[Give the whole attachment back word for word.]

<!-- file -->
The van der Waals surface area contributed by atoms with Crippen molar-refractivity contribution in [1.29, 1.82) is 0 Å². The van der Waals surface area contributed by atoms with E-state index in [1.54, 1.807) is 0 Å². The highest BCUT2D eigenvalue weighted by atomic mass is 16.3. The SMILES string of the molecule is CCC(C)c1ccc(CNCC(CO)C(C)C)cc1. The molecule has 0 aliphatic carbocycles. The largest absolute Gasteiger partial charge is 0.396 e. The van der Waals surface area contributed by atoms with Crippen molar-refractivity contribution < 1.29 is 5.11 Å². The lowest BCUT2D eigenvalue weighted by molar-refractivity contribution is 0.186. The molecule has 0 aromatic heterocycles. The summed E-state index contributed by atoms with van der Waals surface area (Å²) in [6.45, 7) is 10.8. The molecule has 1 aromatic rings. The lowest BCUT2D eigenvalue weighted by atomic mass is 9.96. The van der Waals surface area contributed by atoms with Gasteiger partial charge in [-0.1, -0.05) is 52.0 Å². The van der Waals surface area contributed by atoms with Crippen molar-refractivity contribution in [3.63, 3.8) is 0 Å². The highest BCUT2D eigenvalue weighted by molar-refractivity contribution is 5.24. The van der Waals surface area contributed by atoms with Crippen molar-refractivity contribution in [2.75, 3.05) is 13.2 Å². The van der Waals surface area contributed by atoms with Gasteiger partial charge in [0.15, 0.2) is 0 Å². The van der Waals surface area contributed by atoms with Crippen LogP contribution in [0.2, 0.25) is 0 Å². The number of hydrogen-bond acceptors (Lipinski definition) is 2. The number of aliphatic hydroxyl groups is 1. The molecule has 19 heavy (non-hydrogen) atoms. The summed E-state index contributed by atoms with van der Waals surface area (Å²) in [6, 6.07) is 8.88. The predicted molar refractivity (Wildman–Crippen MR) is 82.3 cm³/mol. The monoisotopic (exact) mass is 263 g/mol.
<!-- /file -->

The van der Waals surface area contributed by atoms with Crippen molar-refractivity contribution in [1.29, 1.82) is 0 Å². The van der Waals surface area contributed by atoms with E-state index in [1.54, 1.807) is 0 Å². The highest BCUT2D eigenvalue weighted by atomic mass is 16.3. The SMILES string of the molecule is CCC(C)c1ccc(CNCC(CO)C(C)C)cc1. The molecule has 0 aliphatic carbocycles. The largest absolute Gasteiger partial charge is 0.396 e. The van der Waals surface area contributed by atoms with Crippen molar-refractivity contribution < 1.29 is 5.11 Å². The lowest BCUT2D eigenvalue weighted by molar-refractivity contribution is 0.186. The molecule has 0 aromatic heterocycles. The summed E-state index contributed by atoms with van der Waals surface area (Å²) in [6.45, 7) is 10.8. The molecule has 1 aromatic rings. The lowest BCUT2D eigenvalue weighted by atomic mass is 9.96. The van der Waals surface area contributed by atoms with Gasteiger partial charge in [-0.1, -0.05) is 52.0 Å². The van der Waals surface area contributed by atoms with Crippen molar-refractivity contribution in [3.63, 3.8) is 0 Å². The highest BCUT2D eigenvalue weighted by molar-refractivity contribution is 5.24. The van der Waals surface area contributed by atoms with Crippen molar-refractivity contribution in [2.75, 3.05) is 13.2 Å². The van der Waals surface area contributed by atoms with Gasteiger partial charge in [0.15, 0.2) is 0 Å². The van der Waals surface area contributed by atoms with Crippen LogP contribution in [0.2, 0.25) is 0 Å². The number of hydrogen-bond acceptors (Lipinski definition) is 2. The number of aliphatic hydroxyl groups is 1. The molecule has 19 heavy (non-hydrogen) atoms. The summed E-state index contributed by atoms with van der Waals surface area (Å²) in [6, 6.07) is 8.88. The predicted molar refractivity (Wildman–Crippen MR) is 82.3 cm³/mol. The monoisotopic (exact) mass is 263 g/mol.